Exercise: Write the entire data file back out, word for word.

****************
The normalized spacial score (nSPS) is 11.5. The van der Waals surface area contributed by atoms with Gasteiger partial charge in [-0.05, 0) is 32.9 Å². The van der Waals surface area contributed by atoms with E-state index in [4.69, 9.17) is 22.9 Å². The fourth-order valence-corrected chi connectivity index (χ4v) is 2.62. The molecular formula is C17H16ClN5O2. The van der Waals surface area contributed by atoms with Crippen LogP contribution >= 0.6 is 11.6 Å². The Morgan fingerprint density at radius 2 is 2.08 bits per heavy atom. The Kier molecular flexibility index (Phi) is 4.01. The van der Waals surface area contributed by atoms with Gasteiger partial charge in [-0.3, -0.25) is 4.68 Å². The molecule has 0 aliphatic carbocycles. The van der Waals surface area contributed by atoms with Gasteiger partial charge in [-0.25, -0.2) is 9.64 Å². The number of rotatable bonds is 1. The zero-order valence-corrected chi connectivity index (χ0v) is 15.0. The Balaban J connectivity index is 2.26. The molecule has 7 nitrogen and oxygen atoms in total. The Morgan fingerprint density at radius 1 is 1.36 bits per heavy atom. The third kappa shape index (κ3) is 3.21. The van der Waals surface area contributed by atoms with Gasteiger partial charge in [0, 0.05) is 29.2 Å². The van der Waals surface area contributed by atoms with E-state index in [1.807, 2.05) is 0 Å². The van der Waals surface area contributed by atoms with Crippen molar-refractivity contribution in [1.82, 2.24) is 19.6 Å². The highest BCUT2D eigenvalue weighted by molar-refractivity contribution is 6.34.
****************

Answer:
The normalized spacial score (nSPS) is 11.5. The van der Waals surface area contributed by atoms with Gasteiger partial charge in [-0.05, 0) is 32.9 Å². The van der Waals surface area contributed by atoms with E-state index in [4.69, 9.17) is 22.9 Å². The fourth-order valence-corrected chi connectivity index (χ4v) is 2.62. The molecular formula is C17H16ClN5O2. The van der Waals surface area contributed by atoms with Crippen LogP contribution >= 0.6 is 11.6 Å². The Morgan fingerprint density at radius 2 is 2.08 bits per heavy atom. The Kier molecular flexibility index (Phi) is 4.01. The van der Waals surface area contributed by atoms with Gasteiger partial charge in [-0.3, -0.25) is 4.68 Å². The molecule has 0 aliphatic carbocycles. The van der Waals surface area contributed by atoms with Gasteiger partial charge in [-0.25, -0.2) is 9.64 Å². The number of rotatable bonds is 1. The zero-order valence-corrected chi connectivity index (χ0v) is 15.0. The Balaban J connectivity index is 2.26. The molecule has 7 nitrogen and oxygen atoms in total. The Morgan fingerprint density at radius 1 is 1.36 bits per heavy atom. The third kappa shape index (κ3) is 3.21. The van der Waals surface area contributed by atoms with Gasteiger partial charge in [0, 0.05) is 29.2 Å². The van der Waals surface area contributed by atoms with E-state index in [1.807, 2.05) is 0 Å². The van der Waals surface area contributed by atoms with Crippen molar-refractivity contribution in [1.82, 2.24) is 19.6 Å². The highest BCUT2D eigenvalue weighted by molar-refractivity contribution is 6.34.